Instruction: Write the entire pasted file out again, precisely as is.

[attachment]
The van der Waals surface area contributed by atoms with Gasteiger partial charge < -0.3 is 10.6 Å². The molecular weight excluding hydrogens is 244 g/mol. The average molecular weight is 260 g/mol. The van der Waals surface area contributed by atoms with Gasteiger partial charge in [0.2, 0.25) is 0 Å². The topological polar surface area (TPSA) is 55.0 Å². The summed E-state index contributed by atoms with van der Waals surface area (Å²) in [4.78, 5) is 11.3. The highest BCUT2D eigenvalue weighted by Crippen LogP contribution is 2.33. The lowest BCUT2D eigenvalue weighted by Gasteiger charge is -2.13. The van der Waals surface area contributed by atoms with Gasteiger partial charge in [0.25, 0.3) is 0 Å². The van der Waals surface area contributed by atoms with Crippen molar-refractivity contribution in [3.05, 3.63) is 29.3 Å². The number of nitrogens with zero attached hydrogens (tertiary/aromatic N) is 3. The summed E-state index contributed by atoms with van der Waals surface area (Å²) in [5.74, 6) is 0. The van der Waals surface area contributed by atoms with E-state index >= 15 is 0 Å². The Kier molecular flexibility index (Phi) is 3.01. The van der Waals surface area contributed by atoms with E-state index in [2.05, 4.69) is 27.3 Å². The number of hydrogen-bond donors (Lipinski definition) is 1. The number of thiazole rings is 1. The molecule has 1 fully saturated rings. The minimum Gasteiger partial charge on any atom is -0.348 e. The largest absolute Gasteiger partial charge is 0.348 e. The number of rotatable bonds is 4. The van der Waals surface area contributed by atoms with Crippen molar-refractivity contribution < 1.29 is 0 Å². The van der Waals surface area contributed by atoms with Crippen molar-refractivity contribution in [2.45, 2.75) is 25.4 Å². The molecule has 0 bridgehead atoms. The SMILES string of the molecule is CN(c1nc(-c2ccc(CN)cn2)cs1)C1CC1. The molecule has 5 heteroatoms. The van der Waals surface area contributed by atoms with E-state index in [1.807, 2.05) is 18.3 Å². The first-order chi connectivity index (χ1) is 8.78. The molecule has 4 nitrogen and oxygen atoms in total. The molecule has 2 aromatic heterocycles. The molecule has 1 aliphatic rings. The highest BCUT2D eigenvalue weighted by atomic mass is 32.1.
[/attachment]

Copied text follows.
The van der Waals surface area contributed by atoms with Gasteiger partial charge < -0.3 is 10.6 Å². The molecular weight excluding hydrogens is 244 g/mol. The average molecular weight is 260 g/mol. The van der Waals surface area contributed by atoms with Gasteiger partial charge in [0.2, 0.25) is 0 Å². The topological polar surface area (TPSA) is 55.0 Å². The summed E-state index contributed by atoms with van der Waals surface area (Å²) in [4.78, 5) is 11.3. The highest BCUT2D eigenvalue weighted by Crippen LogP contribution is 2.33. The lowest BCUT2D eigenvalue weighted by Gasteiger charge is -2.13. The van der Waals surface area contributed by atoms with Gasteiger partial charge in [0.25, 0.3) is 0 Å². The van der Waals surface area contributed by atoms with Crippen molar-refractivity contribution in [3.05, 3.63) is 29.3 Å². The number of nitrogens with zero attached hydrogens (tertiary/aromatic N) is 3. The summed E-state index contributed by atoms with van der Waals surface area (Å²) in [5.74, 6) is 0. The van der Waals surface area contributed by atoms with E-state index >= 15 is 0 Å². The Kier molecular flexibility index (Phi) is 3.01. The van der Waals surface area contributed by atoms with E-state index in [2.05, 4.69) is 27.3 Å². The number of hydrogen-bond donors (Lipinski definition) is 1. The number of thiazole rings is 1. The molecule has 1 fully saturated rings. The minimum Gasteiger partial charge on any atom is -0.348 e. The largest absolute Gasteiger partial charge is 0.348 e. The number of rotatable bonds is 4. The van der Waals surface area contributed by atoms with Crippen molar-refractivity contribution < 1.29 is 0 Å². The van der Waals surface area contributed by atoms with Crippen molar-refractivity contribution in [2.45, 2.75) is 25.4 Å². The molecule has 0 bridgehead atoms. The SMILES string of the molecule is CN(c1nc(-c2ccc(CN)cn2)cs1)C1CC1. The molecule has 5 heteroatoms. The van der Waals surface area contributed by atoms with E-state index in [1.807, 2.05) is 18.3 Å². The first-order chi connectivity index (χ1) is 8.78. The molecule has 4 nitrogen and oxygen atoms in total. The molecule has 2 aromatic heterocycles. The molecule has 1 aliphatic rings. The highest BCUT2D eigenvalue weighted by atomic mass is 32.1.